• Bottles and nipples (if you'll pump breast milk)

Set up a cozy nursing spot

Whether you prefer your own chair or a spot on the couch, it's nice to have a designated place to settle into while you feed your little one. Grab a basket, bin, or tote bag and fill it with the essentials you'll want while you're nursing or pumping.

Here are a few ideas for what to keep handy:

  • A water bottle you can easily open with one hand
  • Nutritious snacks like nuts and dried fruit
  • Wireless earbuds and a cell-phone charger
  • Your breastfeeding pillow
  • Nursing pads and nipple cream
  • A few baby essentials like wipes, diapers, and a clean sleeper

Know what's safe and what's not

When you're breastfeeding, there aren't a lot of things that are off limits. Still, there are a few precautions you'll need to take to keep your nursing baby safe:

  • Don't eat edibles while breastfeeding, smoke weed, or use other recreational drugs.
  • Use caution when consuming alcohol while breastfeeding. Drink in moderation, and wait at least two hours after you finish a drink before nursing your baby.
  • Drinking coffee while breastfeeding is okay, but limit your caffeine intake to 300 milligrams each day (around 16 ounces of coffee).
  • Check in with your provider or pharmacist about using medications while breastfeeding.
  • Some herbs and herbal teas while breastfeeding may not be safe. Since herbs can be very potent, check with your provider before using them. Also, some herbs can decrease your milk supply.
  • You can eat most foods while breastfeeding, with the exception of high-mercury fish. It's unlikely that your baby would have an allergy or intolerance to foods you eat – but check with their doctor if you suspect your baby is reacting to something you're eating.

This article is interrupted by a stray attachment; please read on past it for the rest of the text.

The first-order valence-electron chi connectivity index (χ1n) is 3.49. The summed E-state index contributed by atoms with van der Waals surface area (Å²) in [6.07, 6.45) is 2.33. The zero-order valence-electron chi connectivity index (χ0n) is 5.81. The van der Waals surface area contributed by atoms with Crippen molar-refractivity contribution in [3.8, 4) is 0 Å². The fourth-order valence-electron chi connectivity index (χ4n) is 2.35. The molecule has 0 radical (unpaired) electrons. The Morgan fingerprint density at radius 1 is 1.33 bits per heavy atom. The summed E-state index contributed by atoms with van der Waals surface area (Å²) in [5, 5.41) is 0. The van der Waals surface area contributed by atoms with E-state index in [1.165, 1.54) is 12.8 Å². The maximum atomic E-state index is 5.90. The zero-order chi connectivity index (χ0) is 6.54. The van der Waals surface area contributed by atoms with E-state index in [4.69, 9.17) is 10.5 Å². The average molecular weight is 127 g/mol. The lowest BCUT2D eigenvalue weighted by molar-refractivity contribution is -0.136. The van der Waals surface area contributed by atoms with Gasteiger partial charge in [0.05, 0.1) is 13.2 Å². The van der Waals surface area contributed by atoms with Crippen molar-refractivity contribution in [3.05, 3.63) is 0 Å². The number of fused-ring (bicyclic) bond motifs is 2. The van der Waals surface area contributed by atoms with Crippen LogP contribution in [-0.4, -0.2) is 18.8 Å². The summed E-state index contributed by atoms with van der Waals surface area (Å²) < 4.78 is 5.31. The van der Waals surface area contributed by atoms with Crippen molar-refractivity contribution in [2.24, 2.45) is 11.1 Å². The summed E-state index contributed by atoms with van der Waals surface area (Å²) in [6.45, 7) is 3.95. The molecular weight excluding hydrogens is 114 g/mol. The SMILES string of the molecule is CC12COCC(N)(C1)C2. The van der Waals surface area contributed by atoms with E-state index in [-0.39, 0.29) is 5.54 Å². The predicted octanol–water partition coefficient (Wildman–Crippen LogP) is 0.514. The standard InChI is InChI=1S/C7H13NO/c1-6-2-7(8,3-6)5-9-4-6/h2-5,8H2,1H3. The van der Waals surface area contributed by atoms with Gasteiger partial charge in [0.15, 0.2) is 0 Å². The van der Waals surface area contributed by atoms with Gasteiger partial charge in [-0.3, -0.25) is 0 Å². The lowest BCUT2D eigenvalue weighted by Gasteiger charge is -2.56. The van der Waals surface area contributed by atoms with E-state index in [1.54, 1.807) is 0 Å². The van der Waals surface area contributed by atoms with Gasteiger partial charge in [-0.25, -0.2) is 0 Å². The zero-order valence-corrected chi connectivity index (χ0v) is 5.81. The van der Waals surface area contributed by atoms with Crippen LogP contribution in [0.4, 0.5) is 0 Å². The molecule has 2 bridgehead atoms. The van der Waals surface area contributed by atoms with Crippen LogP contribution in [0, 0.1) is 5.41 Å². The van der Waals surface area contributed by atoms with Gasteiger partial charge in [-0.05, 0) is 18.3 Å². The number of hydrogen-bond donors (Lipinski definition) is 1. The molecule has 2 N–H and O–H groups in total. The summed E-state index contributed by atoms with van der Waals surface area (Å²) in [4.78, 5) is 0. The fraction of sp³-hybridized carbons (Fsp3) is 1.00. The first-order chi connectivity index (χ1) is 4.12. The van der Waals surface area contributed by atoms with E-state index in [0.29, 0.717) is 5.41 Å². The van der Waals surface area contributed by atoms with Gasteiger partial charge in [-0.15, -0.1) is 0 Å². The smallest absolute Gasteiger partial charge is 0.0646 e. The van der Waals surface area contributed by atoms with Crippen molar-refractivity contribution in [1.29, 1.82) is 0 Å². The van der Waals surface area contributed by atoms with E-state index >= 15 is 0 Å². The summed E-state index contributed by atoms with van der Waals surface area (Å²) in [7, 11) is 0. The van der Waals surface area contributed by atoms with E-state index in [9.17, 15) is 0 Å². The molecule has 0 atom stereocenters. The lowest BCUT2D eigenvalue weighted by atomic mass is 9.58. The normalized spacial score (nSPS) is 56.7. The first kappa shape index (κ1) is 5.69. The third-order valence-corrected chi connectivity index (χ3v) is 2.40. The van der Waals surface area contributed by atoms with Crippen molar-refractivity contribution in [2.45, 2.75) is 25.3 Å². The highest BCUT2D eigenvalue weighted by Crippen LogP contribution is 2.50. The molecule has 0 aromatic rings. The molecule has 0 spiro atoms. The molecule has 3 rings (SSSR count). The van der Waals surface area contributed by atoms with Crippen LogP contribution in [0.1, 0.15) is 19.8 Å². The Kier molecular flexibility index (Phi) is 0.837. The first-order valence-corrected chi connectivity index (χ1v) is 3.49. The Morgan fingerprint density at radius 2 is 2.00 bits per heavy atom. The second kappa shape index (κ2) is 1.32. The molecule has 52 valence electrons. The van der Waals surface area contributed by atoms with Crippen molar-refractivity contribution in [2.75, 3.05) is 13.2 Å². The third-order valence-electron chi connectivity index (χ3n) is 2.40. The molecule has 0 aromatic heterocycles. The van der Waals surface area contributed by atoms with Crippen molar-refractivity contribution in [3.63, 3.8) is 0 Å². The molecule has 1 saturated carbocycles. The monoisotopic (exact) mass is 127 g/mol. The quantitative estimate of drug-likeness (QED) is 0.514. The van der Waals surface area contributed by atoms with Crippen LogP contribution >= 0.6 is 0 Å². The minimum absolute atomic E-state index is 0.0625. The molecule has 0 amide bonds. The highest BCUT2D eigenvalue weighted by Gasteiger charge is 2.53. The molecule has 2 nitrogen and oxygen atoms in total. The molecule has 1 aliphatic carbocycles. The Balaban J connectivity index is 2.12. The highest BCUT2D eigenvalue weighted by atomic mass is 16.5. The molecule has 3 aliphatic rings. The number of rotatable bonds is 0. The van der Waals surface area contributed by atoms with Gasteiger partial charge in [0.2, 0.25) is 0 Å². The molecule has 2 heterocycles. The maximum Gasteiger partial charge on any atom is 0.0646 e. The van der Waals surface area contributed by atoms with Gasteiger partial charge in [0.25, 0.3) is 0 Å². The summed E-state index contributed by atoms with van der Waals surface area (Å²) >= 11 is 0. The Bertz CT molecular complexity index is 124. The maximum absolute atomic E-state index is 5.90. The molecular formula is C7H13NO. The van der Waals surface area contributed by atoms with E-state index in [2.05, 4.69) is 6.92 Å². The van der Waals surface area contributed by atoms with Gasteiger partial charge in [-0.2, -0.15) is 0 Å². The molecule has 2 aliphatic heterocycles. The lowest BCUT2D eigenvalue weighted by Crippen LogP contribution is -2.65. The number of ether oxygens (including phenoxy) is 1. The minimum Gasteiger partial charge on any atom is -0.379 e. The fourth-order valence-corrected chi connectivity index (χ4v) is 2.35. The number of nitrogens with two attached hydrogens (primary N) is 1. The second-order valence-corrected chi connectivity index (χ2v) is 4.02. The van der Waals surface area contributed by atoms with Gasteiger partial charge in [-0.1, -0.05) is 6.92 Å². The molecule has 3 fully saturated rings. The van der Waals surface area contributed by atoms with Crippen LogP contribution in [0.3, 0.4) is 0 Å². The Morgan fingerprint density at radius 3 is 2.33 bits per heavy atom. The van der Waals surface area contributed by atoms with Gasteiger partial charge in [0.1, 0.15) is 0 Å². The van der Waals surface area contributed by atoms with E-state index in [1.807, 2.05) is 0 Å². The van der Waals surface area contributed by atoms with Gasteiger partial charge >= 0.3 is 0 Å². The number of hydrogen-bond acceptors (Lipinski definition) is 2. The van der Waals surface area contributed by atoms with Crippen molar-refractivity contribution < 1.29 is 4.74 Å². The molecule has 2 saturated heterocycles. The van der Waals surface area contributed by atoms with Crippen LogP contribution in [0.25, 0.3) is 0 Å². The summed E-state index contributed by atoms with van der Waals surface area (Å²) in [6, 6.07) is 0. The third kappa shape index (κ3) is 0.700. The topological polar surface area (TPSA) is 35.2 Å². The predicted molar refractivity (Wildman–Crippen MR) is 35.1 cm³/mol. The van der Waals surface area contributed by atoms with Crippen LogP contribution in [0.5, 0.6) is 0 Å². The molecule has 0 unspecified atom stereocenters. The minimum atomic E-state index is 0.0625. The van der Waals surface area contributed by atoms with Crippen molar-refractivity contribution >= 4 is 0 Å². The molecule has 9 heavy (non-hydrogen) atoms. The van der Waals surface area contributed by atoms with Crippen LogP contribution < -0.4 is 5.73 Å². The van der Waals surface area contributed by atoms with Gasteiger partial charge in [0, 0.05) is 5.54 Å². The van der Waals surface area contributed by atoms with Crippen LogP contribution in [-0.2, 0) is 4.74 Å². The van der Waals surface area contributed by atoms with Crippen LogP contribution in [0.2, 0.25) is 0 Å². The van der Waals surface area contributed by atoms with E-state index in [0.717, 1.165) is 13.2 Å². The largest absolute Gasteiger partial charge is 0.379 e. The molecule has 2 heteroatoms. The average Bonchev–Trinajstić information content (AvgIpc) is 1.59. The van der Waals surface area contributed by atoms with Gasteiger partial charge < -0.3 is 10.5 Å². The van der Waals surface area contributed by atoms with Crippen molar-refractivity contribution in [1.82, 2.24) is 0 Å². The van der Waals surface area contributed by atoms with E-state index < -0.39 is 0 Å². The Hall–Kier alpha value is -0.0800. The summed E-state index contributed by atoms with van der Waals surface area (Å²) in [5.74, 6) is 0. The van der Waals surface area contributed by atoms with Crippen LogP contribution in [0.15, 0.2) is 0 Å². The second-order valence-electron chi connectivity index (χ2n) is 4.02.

Breastfeed right away

Breastfeeding experts agree that nursing within an hour after birth is important. One of the main benefits to this is that when you snuggle your newborn close to start nursing, you're having skin-to-skin contact, which has a positive effect on breastfeeding.

Once your baby is born, ask to hold them skin-to-skin right away. Encourage your baby to latch on to your nipple and begin suckling as soon as possible, since this tells your body it's time to start making breast milk. Ask the nurses or the lactation consultant at your hospital or birth center to help you get started. 

The very first milk your body creates is called colostrum, a highly nutritious first food that's easy to digest and high in protein. Your baby won't drink much in the first few days, but the colostrum they get will strengthen their immune system, act as a gentle laxative, and provide all the nutrition your newborn needs.

Around your baby's third or fourth day of life, your milk will come in. Instead of small amounts of colostrum, you'll begin to produce higher volumes of mature breast milk.

Get a good latch

Ensuring your baby has a good latch can be tricky, but it's essential to breastfeeding comfortably. A poor latch can cause you a lot of nipple pain and lead to cracked or bleeding nipples. It can also prevent your baby from getting enough milk.

After you give birth, ask for a visit from a lactation consultant or a nurse with lactation training. While they're with you, ask them to take a good look at your baby's latch and help you with any issues.

What makes for a good breastfeeding latch? Make sure your baby's mouth covers a large part of the underside of your areola (the pigmented skin around your nipple). Their lips should be flared out around your breast, instead of curled under. When latched, their tongue should cup the underside of your breast.